All Songs Considered



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Hosts/nerds Bob Boilen and Robin Hilton are your friendly music buddies with the week's best new music discoveries, including conversations with emerging artists, icons and more. Hear songs that can completely change your day, with humor, heart and (sometimes) a whole lot of noise. Directions for use: Morning commute, the gym, or alone time. (If rash persists, discontinue use.)


+1: The Hazards And Humor Of Making Explicit Music

October 9th, 2015

Episode 623 of 811 episodes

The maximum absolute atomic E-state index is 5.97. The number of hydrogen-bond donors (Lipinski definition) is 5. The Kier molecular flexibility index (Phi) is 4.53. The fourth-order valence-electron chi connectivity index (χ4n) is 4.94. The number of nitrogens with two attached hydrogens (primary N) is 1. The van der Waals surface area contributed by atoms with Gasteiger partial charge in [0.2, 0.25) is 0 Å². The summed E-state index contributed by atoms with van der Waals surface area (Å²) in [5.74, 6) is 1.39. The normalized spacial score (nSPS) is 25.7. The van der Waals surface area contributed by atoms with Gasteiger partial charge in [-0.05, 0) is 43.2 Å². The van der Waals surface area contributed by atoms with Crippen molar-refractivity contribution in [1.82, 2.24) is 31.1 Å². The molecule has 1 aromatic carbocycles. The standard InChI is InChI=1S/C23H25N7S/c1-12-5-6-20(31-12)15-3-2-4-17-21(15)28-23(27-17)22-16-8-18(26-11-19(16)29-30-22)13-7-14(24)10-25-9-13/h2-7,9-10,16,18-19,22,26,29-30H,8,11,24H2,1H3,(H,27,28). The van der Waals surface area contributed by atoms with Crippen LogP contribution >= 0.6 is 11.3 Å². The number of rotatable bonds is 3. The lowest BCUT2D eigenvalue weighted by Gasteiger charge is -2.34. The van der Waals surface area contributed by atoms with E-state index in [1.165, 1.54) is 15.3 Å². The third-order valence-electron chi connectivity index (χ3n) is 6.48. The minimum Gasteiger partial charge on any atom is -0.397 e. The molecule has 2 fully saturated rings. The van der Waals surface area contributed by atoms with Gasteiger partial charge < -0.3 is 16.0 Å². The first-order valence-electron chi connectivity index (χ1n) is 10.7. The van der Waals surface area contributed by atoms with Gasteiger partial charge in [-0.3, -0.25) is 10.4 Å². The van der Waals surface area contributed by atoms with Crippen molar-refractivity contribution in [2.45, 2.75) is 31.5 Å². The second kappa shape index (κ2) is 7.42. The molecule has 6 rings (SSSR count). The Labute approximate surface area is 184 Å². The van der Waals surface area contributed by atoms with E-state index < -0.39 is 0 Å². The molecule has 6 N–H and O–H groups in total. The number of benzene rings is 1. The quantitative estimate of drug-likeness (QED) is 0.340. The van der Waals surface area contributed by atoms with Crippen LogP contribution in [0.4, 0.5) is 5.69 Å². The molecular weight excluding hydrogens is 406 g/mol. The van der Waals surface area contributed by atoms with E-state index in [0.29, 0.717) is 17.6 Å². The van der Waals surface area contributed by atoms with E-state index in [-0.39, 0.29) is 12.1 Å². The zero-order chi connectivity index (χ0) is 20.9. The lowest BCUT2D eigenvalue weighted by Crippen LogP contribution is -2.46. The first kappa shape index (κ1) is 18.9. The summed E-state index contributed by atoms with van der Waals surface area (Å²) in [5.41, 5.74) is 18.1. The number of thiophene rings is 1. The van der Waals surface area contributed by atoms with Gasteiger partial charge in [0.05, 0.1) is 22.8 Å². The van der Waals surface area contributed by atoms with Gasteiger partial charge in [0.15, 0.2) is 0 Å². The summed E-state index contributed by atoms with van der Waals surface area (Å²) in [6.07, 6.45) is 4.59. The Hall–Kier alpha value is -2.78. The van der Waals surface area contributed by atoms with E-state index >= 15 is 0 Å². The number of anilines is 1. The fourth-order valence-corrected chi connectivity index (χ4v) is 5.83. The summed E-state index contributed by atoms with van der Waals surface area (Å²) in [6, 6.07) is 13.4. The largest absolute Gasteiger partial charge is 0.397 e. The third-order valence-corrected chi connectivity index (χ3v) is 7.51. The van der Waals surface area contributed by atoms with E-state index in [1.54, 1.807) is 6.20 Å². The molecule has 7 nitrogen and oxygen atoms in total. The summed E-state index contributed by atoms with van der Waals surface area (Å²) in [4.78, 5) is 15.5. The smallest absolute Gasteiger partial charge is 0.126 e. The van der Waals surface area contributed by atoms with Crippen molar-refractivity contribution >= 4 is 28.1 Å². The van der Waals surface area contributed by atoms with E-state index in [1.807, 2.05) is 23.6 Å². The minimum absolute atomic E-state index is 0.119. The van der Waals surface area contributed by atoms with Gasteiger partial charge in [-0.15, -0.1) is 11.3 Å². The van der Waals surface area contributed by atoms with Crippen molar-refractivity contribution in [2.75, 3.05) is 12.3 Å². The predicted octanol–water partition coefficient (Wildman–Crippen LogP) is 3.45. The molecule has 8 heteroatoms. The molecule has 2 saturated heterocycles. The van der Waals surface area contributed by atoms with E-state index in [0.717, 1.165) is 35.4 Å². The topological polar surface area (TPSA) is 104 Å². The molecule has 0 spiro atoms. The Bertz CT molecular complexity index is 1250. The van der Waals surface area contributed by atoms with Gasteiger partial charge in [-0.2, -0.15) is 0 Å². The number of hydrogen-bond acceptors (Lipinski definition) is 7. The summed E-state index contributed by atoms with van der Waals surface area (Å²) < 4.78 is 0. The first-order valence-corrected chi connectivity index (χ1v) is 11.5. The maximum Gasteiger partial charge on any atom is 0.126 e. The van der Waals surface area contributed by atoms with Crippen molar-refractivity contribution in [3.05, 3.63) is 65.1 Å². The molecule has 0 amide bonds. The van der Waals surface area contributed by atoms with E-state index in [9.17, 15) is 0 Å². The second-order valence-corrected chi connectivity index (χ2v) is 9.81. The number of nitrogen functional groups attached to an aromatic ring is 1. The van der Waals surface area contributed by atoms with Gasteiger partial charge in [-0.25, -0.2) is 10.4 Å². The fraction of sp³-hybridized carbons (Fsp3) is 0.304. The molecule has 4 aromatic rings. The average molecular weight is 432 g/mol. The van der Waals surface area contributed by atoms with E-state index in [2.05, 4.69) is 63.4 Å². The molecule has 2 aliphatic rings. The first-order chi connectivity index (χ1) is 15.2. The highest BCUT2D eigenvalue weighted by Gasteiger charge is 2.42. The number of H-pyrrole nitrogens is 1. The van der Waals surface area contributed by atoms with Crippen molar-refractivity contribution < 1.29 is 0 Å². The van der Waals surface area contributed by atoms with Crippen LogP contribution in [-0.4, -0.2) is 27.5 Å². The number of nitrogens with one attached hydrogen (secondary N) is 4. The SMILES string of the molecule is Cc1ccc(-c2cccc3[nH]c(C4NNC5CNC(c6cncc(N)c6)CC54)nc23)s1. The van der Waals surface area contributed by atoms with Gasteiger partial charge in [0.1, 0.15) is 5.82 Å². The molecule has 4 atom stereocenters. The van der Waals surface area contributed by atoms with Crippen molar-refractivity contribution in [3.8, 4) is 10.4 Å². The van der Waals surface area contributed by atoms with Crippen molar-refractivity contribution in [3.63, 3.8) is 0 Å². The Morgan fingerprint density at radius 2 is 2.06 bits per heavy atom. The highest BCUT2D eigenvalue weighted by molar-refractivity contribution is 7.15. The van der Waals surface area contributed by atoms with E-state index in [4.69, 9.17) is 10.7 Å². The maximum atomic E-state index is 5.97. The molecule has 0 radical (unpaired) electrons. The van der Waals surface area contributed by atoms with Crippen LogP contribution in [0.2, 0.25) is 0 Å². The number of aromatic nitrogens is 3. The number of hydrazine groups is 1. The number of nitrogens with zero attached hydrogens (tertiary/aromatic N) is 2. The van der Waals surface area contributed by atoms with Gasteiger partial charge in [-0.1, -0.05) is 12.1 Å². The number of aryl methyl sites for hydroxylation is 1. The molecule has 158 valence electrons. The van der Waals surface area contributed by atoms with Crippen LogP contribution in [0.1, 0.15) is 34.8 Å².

The musician and provocateur known as Peaches has just won a Polaris prize for the Best Canadian Album of the 2000s. Music fans selected her sexually charged debut release The Teaches Of Peaches in an online poll over albums by Arcade Fire, Broken Social Scene and Feist, among others. Peaches is currently on tour with Meg Remy, the sole member of a band called U.S. Girls. Both musicians make provocative music, with graphic and sometimes disturbing imagery. It's the kind of songs that can you leave you blushing, or make your heart pound. On this week's +1 podcast, Peaches and Meg Remy talk about why they're drawn to graphic music, how they navigate the hazards and humor of performing live, and how their songs sometimes affect people in uncommon ways (the podcast itself contains a fair amount of profanity and sexual subject matter, both in conversation and music). As they tell All Songs Considered co-host Robin Hilton, sometimes listeners get the wrong idea.

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